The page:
Note that some experts suggest women who are pregnant or nursing should not consume large quantities of garlic.
Rich in essential oils, the compound allicin is garlic’s active agent. Allicin is responsible for the bulb’s odiferous scent, and a number of its healing properties.
Garlic is also a great source of selenium (beneficial to the reproductive system and thyroid), B vitamins, manganese (for bone health, collagen production, and blood sugar control), and calcium.
The essential oils in garlic are reputed to include strong antiviral, antifungal, and antiseptic properties, and are widely used for the treatment of colds and bronchitis.
Homemade honey-garlic infusions consisting of one scant drop of essential oil mixed with one cup of honey can help to alleviate the symptoms of colds, sore throats, and laryngitis.
Pregnant women and nursing mothers should not use this infusion, and essential oils should only be used in a well-ventilated area.
And if you are following a low FODMAP diet, garlic should not be consumed, as it is a type of pungent oligosaccharide.
Garlic has a naturally pungent odor. Its essential oil is indescribable and quickly fills the room, and the scent is not a pleasant one. Use caution… and open the windows!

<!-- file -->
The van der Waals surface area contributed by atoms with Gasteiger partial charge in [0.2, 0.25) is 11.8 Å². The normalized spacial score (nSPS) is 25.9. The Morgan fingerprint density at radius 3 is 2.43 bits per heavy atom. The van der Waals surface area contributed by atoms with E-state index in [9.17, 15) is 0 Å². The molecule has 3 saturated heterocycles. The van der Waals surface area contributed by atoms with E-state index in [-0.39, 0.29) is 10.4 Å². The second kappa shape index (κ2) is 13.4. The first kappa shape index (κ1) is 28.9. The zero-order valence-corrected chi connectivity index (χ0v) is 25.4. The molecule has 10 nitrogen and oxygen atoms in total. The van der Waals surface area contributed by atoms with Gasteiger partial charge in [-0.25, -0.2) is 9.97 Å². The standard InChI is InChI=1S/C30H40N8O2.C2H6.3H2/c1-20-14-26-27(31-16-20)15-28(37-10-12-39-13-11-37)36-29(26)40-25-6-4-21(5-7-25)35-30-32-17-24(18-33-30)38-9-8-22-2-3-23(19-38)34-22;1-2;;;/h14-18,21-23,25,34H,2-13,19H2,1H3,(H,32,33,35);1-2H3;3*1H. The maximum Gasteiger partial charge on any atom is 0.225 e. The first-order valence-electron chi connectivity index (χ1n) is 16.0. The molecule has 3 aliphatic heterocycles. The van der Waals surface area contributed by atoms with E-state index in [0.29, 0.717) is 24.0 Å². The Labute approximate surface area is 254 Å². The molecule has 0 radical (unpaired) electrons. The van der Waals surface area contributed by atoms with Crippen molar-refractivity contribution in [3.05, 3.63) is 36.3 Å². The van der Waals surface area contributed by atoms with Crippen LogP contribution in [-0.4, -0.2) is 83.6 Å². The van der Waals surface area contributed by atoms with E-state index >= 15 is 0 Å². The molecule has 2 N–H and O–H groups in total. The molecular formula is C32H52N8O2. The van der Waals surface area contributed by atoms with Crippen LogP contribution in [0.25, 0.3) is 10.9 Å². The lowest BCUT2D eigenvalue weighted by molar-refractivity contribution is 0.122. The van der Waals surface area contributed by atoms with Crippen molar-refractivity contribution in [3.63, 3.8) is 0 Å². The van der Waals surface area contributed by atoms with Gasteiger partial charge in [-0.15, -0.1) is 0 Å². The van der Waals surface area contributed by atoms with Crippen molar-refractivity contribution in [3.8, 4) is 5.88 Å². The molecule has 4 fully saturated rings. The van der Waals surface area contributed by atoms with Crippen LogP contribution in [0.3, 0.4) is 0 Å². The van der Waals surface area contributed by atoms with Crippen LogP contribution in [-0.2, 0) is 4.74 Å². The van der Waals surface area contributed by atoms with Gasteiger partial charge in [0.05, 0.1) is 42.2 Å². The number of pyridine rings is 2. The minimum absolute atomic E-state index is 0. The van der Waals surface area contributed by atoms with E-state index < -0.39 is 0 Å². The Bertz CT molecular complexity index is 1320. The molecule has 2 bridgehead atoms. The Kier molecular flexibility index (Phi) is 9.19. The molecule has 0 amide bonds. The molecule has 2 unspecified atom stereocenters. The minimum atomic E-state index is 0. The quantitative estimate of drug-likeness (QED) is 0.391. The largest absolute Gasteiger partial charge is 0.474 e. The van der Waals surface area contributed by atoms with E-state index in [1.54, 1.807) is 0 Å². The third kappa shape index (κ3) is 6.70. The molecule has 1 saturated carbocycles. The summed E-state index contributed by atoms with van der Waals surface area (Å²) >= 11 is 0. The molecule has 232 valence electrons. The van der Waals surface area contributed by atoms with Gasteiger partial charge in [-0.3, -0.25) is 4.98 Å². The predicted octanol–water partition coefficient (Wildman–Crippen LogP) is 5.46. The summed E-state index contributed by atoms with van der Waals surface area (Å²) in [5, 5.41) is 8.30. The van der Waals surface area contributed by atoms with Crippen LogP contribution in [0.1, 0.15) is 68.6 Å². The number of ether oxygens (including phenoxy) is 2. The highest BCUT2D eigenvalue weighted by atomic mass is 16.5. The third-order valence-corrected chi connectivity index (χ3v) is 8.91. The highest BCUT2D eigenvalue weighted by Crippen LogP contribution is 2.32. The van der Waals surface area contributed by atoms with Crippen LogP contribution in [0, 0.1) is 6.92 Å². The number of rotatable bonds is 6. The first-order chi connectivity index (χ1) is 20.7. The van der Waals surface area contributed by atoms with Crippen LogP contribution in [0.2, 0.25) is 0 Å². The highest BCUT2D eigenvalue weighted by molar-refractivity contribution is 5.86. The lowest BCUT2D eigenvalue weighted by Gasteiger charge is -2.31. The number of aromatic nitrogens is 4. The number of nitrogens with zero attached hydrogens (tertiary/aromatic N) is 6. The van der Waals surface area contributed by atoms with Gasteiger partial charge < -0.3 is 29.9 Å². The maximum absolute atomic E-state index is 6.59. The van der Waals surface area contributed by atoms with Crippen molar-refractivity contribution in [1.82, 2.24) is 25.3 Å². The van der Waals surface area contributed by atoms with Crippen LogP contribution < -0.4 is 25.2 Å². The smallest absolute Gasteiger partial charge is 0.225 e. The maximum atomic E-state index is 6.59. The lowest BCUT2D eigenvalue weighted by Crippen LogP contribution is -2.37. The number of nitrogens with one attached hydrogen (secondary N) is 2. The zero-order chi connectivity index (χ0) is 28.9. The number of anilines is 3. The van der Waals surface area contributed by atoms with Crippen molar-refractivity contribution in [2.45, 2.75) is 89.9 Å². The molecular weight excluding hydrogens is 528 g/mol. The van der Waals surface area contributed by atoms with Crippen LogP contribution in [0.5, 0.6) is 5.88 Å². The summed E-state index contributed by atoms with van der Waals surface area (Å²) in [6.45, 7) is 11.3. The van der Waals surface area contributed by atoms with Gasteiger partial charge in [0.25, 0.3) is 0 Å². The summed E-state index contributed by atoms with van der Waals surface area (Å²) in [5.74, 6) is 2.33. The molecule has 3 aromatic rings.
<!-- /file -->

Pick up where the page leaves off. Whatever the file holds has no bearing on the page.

If you are not adventurous enough to grow your own garlic (alas, I am not), be careful to choose only solid, taut bulbs when shopping. The outer skin of the bulb should be firm, white in color (sometimes a hint of violet will be present), and unbroken.
Stay away from bulbs that are soft to the touch or that contain dark spots. You might want to think twice about buying garlic in beautifully braided strands.
They are admittedly beautiful to look at, but it is doubtful that you will get anywhere near using them all before they have spoiled. But if you are only in the market for an attractive kitchen accessory, or if you do cook with a lot of garlic (garlic soup, anyone?) feel free, as they do make an attractive presentation.
On a closing note, it is important to remember that garlic loses its antibacterial properties when it has been aged or cooked. To maximize the health benefits, chop raw garlic cloves into miniscule pieces and add to a favorite salad.
Let’s face it, garlic makes a tasty addition to everything from sauces and pasta to marinades and scrambled eggs. The trick to reaping as many benefits as possible is to toss it into the mix at the latest possible moment. Bon appetit!
So you grow your own kitchen garden? If so, you need to check our our garlic growing guide over at our sister site, Gardener’s Path. And be sure to check out Foodal’s Ultimate Guide to Herbs and Spices for more culinary ideas.
The Complete Guide to Natural Healing . Orangeville, ON: International Masters
Altshul, Sara. CNN . Cable News Network, 13 Nov. 2009. Web. 29 May 2014.
“Growing Garlic.” : Organic Garlic Seed Farm, Serving the Organic Farming Community . N.p., n.d. Web. 30 May 2014.
The staff at Foodal are not medical professionals and this article should not be construed as medical advice. Foodal and Ask the Experts, LLC assume no liability for the use or misuse of the material presented above. Always consult with a medical professional before changing your diet or using supplements or manufactured or natural medications.